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Hide Used Items in Drop Down List
Thanks to Excel MVP, Peo Sjoblom, who contributed the original formula for this technique, and to Daniel.M, who suggested the enhanced formulas.
Set up the Main Table
Create the List of Items
Calculate if a name has been used
Create the list of unused names
Name the Dynamic List of Unused Names
Apply the Excel Data Validation
Test the Excel Data Validation
Download the Sample File
Hidden Items with Dependent Data Validation
Hidden Items in Multiple Columns
You can limit the choices in a drop down list, hiding items that have been previously selected. For example, if you are assigning employees to a shift, you don't want to assign the same employee twice.
In the drop down list shown below, Fred and Joe have been assigned, so their names aren't in the list now. The instructions for this workbook are shown below.
For another example, download the Assign Baseball Players per Inning file, from the Excel Sample Files page.
To set up the Employee Shift workbook, start by setting up the table in which you want to use the Excel Data Validation. In this example, the worksheet is named 'Schedule' and the range A1:C7 is being used.
Column B will have Data Validation applied.
Create a list which contains the items you want to see in the Excel data validation dropdown list. Here, the employee names have been entered in cells A1:A6, on a sheet named 'Employees'
1. On the Employees sheet, in cell B1, enter the following formula:
2. Copy the formula down to cell B6.
This formula counts the occurrences of "Bert" in cells B2:B7 on the Schedule worksheet. If the count is greater than or equal to 1, the cell will appear blank. Otherwise, the row number will be displayed.
The next step is to create a formula which will move any blank cells to the end of the list. For long lists, you can use the multi-cell array formula, and for smaller ranges (fewer than 200 cells), use the single-cell formula, which is easier to edit.
Option 1: Multi-Cell Formula
- Select cells C1:C6
- Enter the following array formula (the formula is long, and should be all on one line)
3. Press Ctrl+Shift+Enter to enter the array formula in cells C1:C6
Option 2: Single-Cell Formula
If you'd prefer a single-cell formula (easier to edit), you could use this formula, also by Daniel.M. He recommends it for small ranges (<=200 cells):
- Select cell C1
- Enter the following formula (the formula is long, and should be all on one line)
- Press Enter
- Copy the formula down to row 6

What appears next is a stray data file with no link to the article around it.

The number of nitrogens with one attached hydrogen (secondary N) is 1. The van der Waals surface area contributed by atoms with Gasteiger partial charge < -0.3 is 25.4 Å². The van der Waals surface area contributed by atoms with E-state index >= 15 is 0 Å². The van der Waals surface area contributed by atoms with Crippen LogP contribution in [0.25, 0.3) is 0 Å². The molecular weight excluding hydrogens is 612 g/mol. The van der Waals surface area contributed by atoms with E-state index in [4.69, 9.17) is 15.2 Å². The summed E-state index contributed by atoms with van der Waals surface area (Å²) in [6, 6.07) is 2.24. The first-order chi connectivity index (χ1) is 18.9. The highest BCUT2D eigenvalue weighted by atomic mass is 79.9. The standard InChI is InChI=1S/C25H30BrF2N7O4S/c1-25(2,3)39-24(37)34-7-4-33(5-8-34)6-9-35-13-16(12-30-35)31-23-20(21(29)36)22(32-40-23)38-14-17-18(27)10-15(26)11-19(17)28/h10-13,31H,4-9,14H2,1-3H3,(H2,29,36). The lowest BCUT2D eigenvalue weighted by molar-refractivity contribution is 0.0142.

1. Choose Insert>Name>Define
2. In the Names in workbook box, type a one-word name for the range, e.g. NameCheck.
3. In the Refers to box, type the following formula (all on one line):
4. Click OK
1. Select the cells in which you want to create a drop down list of names
2. From the Data menu, choose Validation.
3. From the Allow dropdown list, choose List
4. In the Source box, type an equal sign and the list name, for example: =NameCheck
5. Click OK.
Select an employee name in cell B2, and another name in cell B3.
When you open the list in cell B4, the list shows only the names that have NOT been used. Other names have been removed from the list.
To download a zipped sample file, click here:
Excel Data Validation -- Hidden Items -- Sample
This hidden items technique can be modified, and used with Dependent Data Validation, as in the zipped sample workbook found here: Hide Previously Used - Dependent
This technique for hiding used items can be modified, and used with multiple columns. For example, employee names are removed from data validation dropdown lists after they've been assigned to a daily task.
To download this example, go to the Excel Sample Spreadsheets page, and in the Data Validation section, look for DV0016 - Assign Employees to Single Task Per Day
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Data Validation Basics
Create Dependent Drop Down Lists
Create Dependent Drop Downs from a Sorted List
Create Dependent Drop Downs With INDEX
Hide Previously Used Items in a Dropdown List
Data Validation - Display Messages to the User
Data Validation - Display Input Messages in a Text Box
Data Validation - Use a List from Another Workbook
Data Validation Criteria Examples
Data Validation Custom Criteria Examples
Data Validation Tips
Data Validation Documentation
Data Validation With Combo Box
Data Validation With Combo Box - Named Ranges
Data Validation With Combo Box -- Click
Data Validation - Add New Items
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Last updated: October 22, 2014 7:48 PM